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By Daniel Katz

This examine takes as its aspect of departure an important premise: that the common phenomenon of expatriation in American modernism is much less a flight from the fatherland than a dialectical go back to it, yet one that renders uncanny all tropes of familiarity and immediacy which 'fatherlands' and 'mother tongues' are frequently noticeable as offering. during this framework, equally totalizing notions of cultural authenticity are visible to manipulate either exoticist mystification and 'nativist' obsessions with the purity of the 'mother tongue.' whilst, cosmopolitanism, translation, and multilingualism develop into frequently eroticized tropes of violation of this version, and consequently, at the same time courted and abhorred, in a flow which, if crystallized in expatriate modernism, persevered to make its presence felt beyond.Beginning with the overdue paintings of Henry James, this e-book is going directly to study at size Ezra Pound and Gertrude Stein, to finish with the uncanny regionalism of mid-century San Francisco Renaissance poet Jack Spicer, and the deterritorialized aesthetic of Spicer's peer, John Ashbery. via an emphasis on modernism as an area of generalized interference, the perform and trope of translation emerges as primary to the entire writers involved, whereas the booklet continues to be in consistent discussion with key contemporary works on transnationalism, transatlanticism, and modernism.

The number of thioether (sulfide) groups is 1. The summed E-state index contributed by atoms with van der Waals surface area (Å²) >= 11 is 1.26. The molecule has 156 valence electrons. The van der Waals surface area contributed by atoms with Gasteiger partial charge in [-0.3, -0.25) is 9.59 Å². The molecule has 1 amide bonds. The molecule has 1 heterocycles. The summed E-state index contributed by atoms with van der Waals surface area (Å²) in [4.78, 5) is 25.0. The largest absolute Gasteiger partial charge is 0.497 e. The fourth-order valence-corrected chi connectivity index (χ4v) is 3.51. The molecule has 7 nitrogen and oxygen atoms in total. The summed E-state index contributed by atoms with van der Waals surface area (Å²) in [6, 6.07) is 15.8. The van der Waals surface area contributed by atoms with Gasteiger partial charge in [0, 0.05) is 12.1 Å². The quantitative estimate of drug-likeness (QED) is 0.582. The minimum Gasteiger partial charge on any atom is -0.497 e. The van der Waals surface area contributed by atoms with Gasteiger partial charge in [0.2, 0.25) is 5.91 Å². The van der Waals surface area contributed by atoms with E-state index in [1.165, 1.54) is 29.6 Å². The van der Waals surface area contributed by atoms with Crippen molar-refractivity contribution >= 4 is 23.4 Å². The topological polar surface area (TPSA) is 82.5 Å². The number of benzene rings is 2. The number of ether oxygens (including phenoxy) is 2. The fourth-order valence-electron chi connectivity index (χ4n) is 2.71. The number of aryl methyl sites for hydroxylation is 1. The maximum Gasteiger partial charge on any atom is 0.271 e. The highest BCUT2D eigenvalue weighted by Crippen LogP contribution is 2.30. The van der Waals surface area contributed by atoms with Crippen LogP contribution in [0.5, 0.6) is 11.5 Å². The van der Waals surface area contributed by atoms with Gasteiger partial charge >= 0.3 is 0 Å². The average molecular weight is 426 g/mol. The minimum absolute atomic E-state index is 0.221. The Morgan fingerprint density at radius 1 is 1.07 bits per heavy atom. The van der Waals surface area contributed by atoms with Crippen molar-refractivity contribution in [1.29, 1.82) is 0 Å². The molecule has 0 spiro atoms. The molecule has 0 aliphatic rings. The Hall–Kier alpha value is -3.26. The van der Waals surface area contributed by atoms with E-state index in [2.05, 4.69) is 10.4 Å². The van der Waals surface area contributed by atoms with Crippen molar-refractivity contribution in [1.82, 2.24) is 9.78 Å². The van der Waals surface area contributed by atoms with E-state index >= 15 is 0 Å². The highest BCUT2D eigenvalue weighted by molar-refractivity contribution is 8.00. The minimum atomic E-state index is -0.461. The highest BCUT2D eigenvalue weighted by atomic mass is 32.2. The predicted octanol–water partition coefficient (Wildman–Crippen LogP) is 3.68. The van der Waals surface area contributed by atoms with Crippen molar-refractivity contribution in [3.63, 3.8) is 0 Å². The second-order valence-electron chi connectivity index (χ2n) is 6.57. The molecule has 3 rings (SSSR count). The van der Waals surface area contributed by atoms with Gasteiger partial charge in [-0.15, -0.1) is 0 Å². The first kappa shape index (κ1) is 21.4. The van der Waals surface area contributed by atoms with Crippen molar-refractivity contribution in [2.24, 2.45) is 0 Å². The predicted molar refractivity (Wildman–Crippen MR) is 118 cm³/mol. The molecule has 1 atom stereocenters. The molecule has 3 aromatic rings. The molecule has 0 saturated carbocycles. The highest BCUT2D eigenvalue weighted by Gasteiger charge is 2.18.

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Extra resources for American Modernism's Expatriate Scene: The Labour of Translation (Edinburgh Studies in Transatlantic Literatures)

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208) In “Occasional Paris” James will ironically assert that this unfair displacement has at least the benefit of saving humanity as a whole from opprobrium––one particular ethnic group becomes the scapegoat preserving “humanity” as a category, for such a group does “. . not represent the human race for you, as in your native town your fellowcitizens do” (722). Whatever the benefits or drawbacks of this procedure, then, it points to a fascinating economy, in which a failure of introjection, where the “absoluteness” and “sanctity” of primary identifications begin to fade, can only be compensated by an exaggerated projection, which will then apply to a given cultural group the reification of “natural” qualities the expatriate can no longer identify with himself or herself.

Transference, for Laplanche, exists to produce––to reproduce––the “drive to translate” which he sees as originary. What is key for James, as well as other writers to be studied here, is Laplanche’s correlation of this translation drive with libidinal M856 KATZ TEXT M/UP 22 ] 14/6/07 10:10 am Page 22 American Modernism’s Expatriate Scene energy, and the paradoxes it produces. For this implies not only the libidinal investment in exoticisms of all sorts, but also, if for all humans the “originary” affective situation is in fact one of translation, as Laplanche suggests, that the desire for the enigmatic novelty of the other––person, language, culture––becomes nothing so much as the desire to repeat archaic scenarios depicted as originary.

Recurrent in this study will be paradigmatic scenes of such uneasy desires, articulated between total reification of the other and total untethering from one’s own identifications, and at times through the complicity between the two. An especially revealing scene of this sort is found in Henry James’ discussions of what he calls the “cosmopolite,” and the economics of estrangement it implies. The Cosmopolite, The Patriot, The Apparition That James saw expatriation as being of value to the writer as a form not only of assimilation of otherness but also of invigorating estrangement, leaves little doubt.

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